Complementing the paper tracks, 11 thematic sessions were organized and chaired by industrial, academic, government and international organizations active in the theme of the session, comprising presentations of up to four accepted papers: 1) EGOV for Developmentchaired by Nag Yeon Lee, ICT Consultant and Instructor for e-Government on behalf of the Asia Pacific Center on ICT for Development, United Nations Economic and Social Commission for Asia Pacific; 2) National Data Policies chaired by Zhanat Zhakhmetova, Head of the Office of State Informatization Policy, Department of State Information Technology Policy, on behalf of the Ministry of Transport and Communications, Republic of Kazakhstan; 3) Governing Ageing Society chaired by Toshio Obi, Professor, Institute of e-Government on behalf of Waseda University, Japan; 4) Governing Smart Cities chaired by Yoon Chang So, Smart Cities Country Leader, IBM Korea on behalf of IBM; 5) Open Government Data Impact chaired by Edwin Lau, Head of Division, Reform of the Public Sector, Public Governance and Territorial Development Directorate, on behalf of the Organization for Economic Co-operation and Development; 6) Interoperability Governance chaired by Jung Sik Hwang, Platform Strategy Lead at Microsoft Korea on behalf of Microsoft; 7) Government on Social Mediachaired by Jeanne Holm, Evangelist, Data.Gov and Chief Knowledge Architect at the Jet Propulsion Laboratory, NASA on behalf of the World Wide Web Consortium; 8) Innovative EGOV Applications chaired by Oleg Petrov, Senior Program Officer, ICT, World Bank on behalf of the World Bank; 9) Participatory Government chaired by Bernd Friedrich, Head of the Information and Communications Technologies for Development Project at Deutsche Gesellschaft für Internationale Zusammenarbeit (GIZ) GmbH, Germany on behalf of GTZ; 10) Mobile Governance chaired by Nestor Eduardo Fajardo Infante, Advisor for Research, Development and Innovation, Ministry of Information Technology and Communication, on behalf of the Government of Colombia; and 11) Open Data Ecosystem chaired by Jeanne Holm, Evangelist, Data.Gov and Chief Knowledge Architect, Jet Propulsion Laboratory, NASA on behalf of the U.S. Government and Data.Gov.
The program also included poster exhibition, organized in the reception style to allow authors to present their ongoing work, receive feedback and engage in discussions and networking; and an interactive doctoral colloquium, jointly organized by the Center for Electronic Governance at UNU-IIST, Macao, University of Groningen, Netherlands and Chuo University, Japan. The colloquium provided doctoral students from different disciplines an opportunity to discuss a variety of EGOV topics and methods related to their research work, dissertations and career plans. The colloquium was co-chaired by Elsa Estevez, Academic Program Officer, United Nations University International Institute for Software Technology, Macao; Hiroko Kudo, Professor of Public Policy and Public Management, Faculty of Law, Chuo University, Japan; and Henk G. Sol, Professor of Business and ICT and Founding Dean, Faculty of Economics and Business, University of Groningen, Netherlands; and attended by Adegboyega Ojo, Research Fellow and Leader of E-Government Group at the INSIGHT Center for Data Analytics, National University of Ireland, Ireland as invited academic.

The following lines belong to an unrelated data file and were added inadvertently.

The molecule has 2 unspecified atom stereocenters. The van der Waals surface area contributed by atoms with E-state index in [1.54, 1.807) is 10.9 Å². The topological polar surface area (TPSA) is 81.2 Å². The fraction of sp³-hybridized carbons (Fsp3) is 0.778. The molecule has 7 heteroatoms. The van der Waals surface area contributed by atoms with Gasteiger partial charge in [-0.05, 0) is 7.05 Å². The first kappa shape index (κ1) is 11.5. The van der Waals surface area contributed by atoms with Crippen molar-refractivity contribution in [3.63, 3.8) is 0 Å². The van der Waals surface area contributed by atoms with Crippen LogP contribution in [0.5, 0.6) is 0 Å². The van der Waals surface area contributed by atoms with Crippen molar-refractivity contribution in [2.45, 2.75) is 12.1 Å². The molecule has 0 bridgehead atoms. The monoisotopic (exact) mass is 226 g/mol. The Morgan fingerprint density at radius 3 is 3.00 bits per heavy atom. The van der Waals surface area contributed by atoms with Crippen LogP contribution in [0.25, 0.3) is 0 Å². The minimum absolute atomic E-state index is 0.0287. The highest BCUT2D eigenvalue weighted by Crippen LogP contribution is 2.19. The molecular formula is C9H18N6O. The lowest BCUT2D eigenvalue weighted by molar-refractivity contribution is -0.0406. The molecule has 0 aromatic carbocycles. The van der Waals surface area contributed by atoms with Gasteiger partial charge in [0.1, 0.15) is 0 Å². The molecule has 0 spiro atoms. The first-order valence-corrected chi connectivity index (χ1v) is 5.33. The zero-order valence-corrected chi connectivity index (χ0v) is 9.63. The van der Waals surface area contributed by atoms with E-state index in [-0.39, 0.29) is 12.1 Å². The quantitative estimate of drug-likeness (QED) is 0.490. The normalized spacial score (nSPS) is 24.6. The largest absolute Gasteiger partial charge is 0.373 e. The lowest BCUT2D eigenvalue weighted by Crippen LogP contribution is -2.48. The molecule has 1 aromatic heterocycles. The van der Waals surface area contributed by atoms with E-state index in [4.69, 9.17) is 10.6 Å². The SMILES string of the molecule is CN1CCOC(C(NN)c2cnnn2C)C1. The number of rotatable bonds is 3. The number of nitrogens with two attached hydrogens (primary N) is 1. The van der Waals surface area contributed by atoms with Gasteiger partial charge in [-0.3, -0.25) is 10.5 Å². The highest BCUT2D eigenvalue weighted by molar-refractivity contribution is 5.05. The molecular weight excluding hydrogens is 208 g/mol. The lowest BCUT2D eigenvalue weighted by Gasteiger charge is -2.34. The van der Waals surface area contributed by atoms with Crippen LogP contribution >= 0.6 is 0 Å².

The conference awarded best paper titles in Best Research Paper and Best Experience Paper categories. The selection was carried out jointly by Elsa Estevez as the ICEGOV2013 Awards Chair, and Tomasz Janowski and Jeanne Holm as the ICEGOV2013 Program Chairs. Three papers were nominated to the Best Experience Paper award: 1) A Reputation Based Electronic Government Procurement Model by Hichem Klabi, Sehl Mellouli and Monia Rekik; 2) Government 3.0 in Korea: Fad or Fashion? byTaewoo Nam; and 3) Secure ID Management for Social Security and Tax Number System by Hisao Sakazaki, Dan Yamamoto, Akihiro Sugimoto and Shinji Hirata. The winner in this category was "A Reputation Based Electronic Government Procurement Model" by Hichem Klabi, Sehl Mellouli and Monia Rekik. Three papers were also nominated to the Best Research Paper award: 1) Harnessing the Duality of e-Participation Social Software Infrastructure Design by Lukasz Porwol, Adegboyega Ojo and John Breslin; 2) When Food Quality Control in China Meets Mobile and Wireless Technology: Interactions, Potentials and Pitfalls by Shuhua Liu; and 3) Cross-departmental Collaboration in Government One-Stop Center: Factors and Performance by Xinping Liu. The winner in this category was "Harnessing the Duality of e-Participation Social Software Infrastructure Design" by Lukasz Porwol, Adegboyega Ojo and John Breslin.